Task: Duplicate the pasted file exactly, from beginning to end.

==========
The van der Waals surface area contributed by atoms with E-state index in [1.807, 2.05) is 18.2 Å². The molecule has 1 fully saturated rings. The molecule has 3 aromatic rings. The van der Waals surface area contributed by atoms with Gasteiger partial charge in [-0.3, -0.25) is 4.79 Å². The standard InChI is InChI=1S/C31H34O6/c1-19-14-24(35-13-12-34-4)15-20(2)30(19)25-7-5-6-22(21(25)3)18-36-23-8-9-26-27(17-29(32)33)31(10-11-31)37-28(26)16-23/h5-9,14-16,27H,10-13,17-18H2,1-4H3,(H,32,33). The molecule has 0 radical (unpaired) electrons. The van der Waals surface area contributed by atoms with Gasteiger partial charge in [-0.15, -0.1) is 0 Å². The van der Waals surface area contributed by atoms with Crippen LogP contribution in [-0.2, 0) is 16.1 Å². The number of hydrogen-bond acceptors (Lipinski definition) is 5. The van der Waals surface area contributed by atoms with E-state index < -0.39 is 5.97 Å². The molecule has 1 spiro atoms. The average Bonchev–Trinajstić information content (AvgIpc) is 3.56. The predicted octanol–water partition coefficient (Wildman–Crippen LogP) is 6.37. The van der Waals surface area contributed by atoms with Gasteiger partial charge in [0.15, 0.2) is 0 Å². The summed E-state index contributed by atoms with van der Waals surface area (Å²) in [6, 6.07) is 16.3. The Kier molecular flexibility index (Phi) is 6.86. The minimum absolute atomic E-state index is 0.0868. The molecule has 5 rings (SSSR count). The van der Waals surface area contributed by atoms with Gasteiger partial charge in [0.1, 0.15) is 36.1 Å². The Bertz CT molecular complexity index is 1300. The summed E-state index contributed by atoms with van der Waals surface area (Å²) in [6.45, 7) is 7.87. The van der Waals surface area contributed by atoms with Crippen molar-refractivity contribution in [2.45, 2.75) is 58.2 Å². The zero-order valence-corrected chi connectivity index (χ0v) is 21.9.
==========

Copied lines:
The van der Waals surface area contributed by atoms with E-state index in [1.807, 2.05) is 18.2 Å². The molecule has 1 fully saturated rings. The molecule has 3 aromatic rings. The van der Waals surface area contributed by atoms with Gasteiger partial charge in [-0.3, -0.25) is 4.79 Å². The standard InChI is InChI=1S/C31H34O6/c1-19-14-24(35-13-12-34-4)15-20(2)30(19)25-7-5-6-22(21(25)3)18-36-23-8-9-26-27(17-29(32)33)31(10-11-31)37-28(26)16-23/h5-9,14-16,27H,10-13,17-18H2,1-4H3,(H,32,33). The molecule has 0 radical (unpaired) electrons. The van der Waals surface area contributed by atoms with Gasteiger partial charge in [-0.15, -0.1) is 0 Å². The van der Waals surface area contributed by atoms with Crippen LogP contribution in [-0.2, 0) is 16.1 Å². The number of hydrogen-bond acceptors (Lipinski definition) is 5. The van der Waals surface area contributed by atoms with E-state index < -0.39 is 5.97 Å². The molecule has 1 spiro atoms. The average Bonchev–Trinajstić information content (AvgIpc) is 3.56. The predicted octanol–water partition coefficient (Wildman–Crippen LogP) is 6.37. The van der Waals surface area contributed by atoms with Gasteiger partial charge in [0.15, 0.2) is 0 Å². The summed E-state index contributed by atoms with van der Waals surface area (Å²) in [6, 6.07) is 16.3. The Kier molecular flexibility index (Phi) is 6.86. The minimum absolute atomic E-state index is 0.0868. The molecule has 5 rings (SSSR count). The van der Waals surface area contributed by atoms with Gasteiger partial charge in [0.1, 0.15) is 36.1 Å². The Bertz CT molecular complexity index is 1300. The summed E-state index contributed by atoms with van der Waals surface area (Å²) in [6.45, 7) is 7.87. The van der Waals surface area contributed by atoms with Crippen molar-refractivity contribution in [2.45, 2.75) is 58.2 Å². The zero-order valence-corrected chi connectivity index (χ0v) is 21.9.